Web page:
“Yes, thank you, Elizabeth,” he said. “You are well? You have recovered your health?”

“Yes, thank you,” she said.

“And my son?”

The tightening of her lips was almost imperceptible, but it suggested unexpressed annoyance. He wished he could recall his words and speak them again to refer to Jeremy as their son. But he was accustomed to boasting to his friends about his golden-haired boy–my son–whom he had last seen when the child was ten days old.

“He is well, thank you,” she said.

If, he thought ruefully, he had married a woman from his own world, she would perhaps have greeted him each evening of the past year on his return home from work with a smile and a kiss and warm, open arms and an eagerness to share her day with him and to hear about his. He would naturally have thought of their child as ours. He would have seen their son every day of the child’s life.

But he had only himself to blame that things were not so. His father had not forced him into this marriage. Indeed, he would have been horrified if he had realized that Edwin did not really want it.

“Would you like to go to your room to freshen up?” she asked, her eyes moving over him and making him intensely aware of the less than pristine state of the clothes in which he had been riding for the better part of the day. “I have guests in the drawing room.”

“Lord and Lady Templar?” he said. “I trust they are well?”

“Yes, thank you,” she said. Her chin rose a notch, and she suddenly looked arrogant as well as cold. “We decided to have a family Christmas here. All the members of my family arrived yesterday.”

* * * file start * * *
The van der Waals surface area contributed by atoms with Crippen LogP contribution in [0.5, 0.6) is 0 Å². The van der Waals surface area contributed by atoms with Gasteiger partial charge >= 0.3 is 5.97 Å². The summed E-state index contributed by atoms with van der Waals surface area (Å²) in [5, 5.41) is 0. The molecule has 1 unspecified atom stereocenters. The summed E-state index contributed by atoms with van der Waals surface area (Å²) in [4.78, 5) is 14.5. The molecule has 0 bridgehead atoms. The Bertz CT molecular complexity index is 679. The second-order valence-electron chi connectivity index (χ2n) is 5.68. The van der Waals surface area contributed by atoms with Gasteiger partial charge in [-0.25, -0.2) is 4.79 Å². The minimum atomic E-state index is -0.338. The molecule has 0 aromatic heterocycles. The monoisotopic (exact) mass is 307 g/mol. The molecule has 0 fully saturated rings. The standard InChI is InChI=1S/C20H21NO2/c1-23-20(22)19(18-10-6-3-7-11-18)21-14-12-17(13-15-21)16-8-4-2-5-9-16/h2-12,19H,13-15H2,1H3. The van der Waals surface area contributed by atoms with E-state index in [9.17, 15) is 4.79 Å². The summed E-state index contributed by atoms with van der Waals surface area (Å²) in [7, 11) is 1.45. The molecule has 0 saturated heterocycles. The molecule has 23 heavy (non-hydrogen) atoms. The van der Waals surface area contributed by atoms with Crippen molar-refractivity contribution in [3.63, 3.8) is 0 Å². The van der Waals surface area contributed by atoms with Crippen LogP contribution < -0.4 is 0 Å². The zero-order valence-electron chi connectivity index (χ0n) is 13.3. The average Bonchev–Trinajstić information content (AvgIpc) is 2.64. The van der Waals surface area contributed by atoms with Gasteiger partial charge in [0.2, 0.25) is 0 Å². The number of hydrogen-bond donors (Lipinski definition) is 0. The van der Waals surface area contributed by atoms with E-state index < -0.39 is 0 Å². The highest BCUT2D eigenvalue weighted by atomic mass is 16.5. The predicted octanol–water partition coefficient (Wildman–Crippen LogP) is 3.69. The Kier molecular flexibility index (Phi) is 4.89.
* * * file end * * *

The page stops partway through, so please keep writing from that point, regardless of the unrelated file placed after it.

What? Good Lord! Without any consultation with him? Was he to have been even informed? How disastrous his own decision to come home at such short notice must have seemed to his wife and her family. How disastrous it seemed to him! If he could, he would have turned and left the house without further ado and ridden away back to London. All her family? He had never even met most of them. Their wedding had been a fair-sized affair, but apart from Lord and Lady Templar and their son and daughter-in-law, all the guests had been his family and his friends and his father’s. He could not leave now, though.

He would not leave. This was, after all, his home.

“I will meet and welcome them to Wyldwood later,” he said. “But first I would like to go to the nursery. Will you come there with me?”

“Of course.” She turned to accompany him through the arch to the staircase. She clasped her hands gracefully in front of her, discouraging him from offering his arm.

“How many guests?” he asked as they ascended the stairs. He could hear the chill in his own voice. He had never been able to inject warmth into it when speaking with his wife. How could one hold a warm conversation with an icicle?

“Thirty-two adults altogether,” she said. “Thirty-three now.”

He winced inwardly. Under different circumstances he might have felt some amusement over the realization that he had made the numbers odd. Doubtless his wife and his mother-in-law had planned meticulously in order to ensure even numbers. He would even be willing to wager that of the other thirty-two adults sixteen were gentlemen and sixteen ladies even though normally one would not expect a family to fall into such a neat pattern.

He was surprised when he opened the nursery door and stood to one side to allow his wife to precede him inside. He had expected a hush appropriate for a sleeping baby. Instead there was a noisy, cheerful hubbub. But of course–there must be children as well as adults in her family. There was a vast number of the former, it seemed, all rushing about at play, all talking–or, rather, yelling–at once. A few nurses were supervising, but by no means subduing, them.

© Mary Balogh